Non-captioned version here.
The Anatomy Of Melancholy is an enormous collage of quotations and references from ancient through to contemporary sources. In this episode we get a sense of this construction and learn that the scholars Capivaccius and Mercurialis see ‘the inner brain’ as the principal site of melancholy from where, we are told, it disrupts the whole body.
Whereas the previous episode concentrated on the outmoded theory of the humours, here we have an idea that sits comfortably in our own age, that mental and physical health are interrelated. We will find this idea, along with notions of balance, harmony and moderation, reoccuring throughout the book.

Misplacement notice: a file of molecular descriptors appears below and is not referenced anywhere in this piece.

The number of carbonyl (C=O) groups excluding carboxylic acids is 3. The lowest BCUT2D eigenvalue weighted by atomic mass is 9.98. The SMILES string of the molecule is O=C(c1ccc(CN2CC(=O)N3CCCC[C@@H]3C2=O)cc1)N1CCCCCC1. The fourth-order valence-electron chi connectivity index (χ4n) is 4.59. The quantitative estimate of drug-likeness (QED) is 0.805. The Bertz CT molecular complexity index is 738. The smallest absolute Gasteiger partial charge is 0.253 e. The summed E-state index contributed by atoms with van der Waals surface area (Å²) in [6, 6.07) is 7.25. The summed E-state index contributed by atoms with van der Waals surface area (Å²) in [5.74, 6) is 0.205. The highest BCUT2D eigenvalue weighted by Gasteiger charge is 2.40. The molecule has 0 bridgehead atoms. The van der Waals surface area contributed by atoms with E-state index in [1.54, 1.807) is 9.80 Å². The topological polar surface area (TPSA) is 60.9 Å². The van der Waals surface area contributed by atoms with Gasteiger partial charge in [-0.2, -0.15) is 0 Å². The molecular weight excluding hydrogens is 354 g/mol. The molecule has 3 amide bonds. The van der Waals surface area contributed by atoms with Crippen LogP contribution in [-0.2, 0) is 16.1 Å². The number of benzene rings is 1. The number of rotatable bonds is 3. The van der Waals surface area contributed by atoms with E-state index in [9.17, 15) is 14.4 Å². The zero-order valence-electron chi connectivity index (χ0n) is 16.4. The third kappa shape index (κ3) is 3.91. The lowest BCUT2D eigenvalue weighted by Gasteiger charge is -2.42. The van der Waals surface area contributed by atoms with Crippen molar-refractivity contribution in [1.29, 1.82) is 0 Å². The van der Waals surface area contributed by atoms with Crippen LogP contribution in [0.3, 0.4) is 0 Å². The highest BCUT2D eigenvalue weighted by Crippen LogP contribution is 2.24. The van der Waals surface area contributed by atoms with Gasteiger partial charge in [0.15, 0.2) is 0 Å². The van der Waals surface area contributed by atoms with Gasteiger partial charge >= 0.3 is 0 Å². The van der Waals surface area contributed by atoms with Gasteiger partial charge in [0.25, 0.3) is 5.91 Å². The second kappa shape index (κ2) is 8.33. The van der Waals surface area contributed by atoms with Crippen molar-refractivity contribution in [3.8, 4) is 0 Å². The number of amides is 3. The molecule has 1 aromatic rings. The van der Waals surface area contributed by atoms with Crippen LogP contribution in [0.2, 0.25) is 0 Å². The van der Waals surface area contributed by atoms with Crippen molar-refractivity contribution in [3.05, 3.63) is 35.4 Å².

The ideas in this book are fascinating but what for many readers makes it truely compelling is the character of Robert Burton, the author who is compiling, connecting and commenting upon all is many quotes. Despite claiming merely to speak through other people’s writing we get a clear sense of a man who surely would have been wonderfully engaging company. Sometime I think this just in turn of phrase such as here, after a long list of everyone who is susceptible to melancholy Burton finally adds just two exceptions ‘fools and stoics’. This makes me smile, I suspect it’s not true, but it makes we want to share a ‘nutmeg and ale’ with the man, or to converse with him whilst admiring ‘the verdure of the meadows’. He would cheer me up.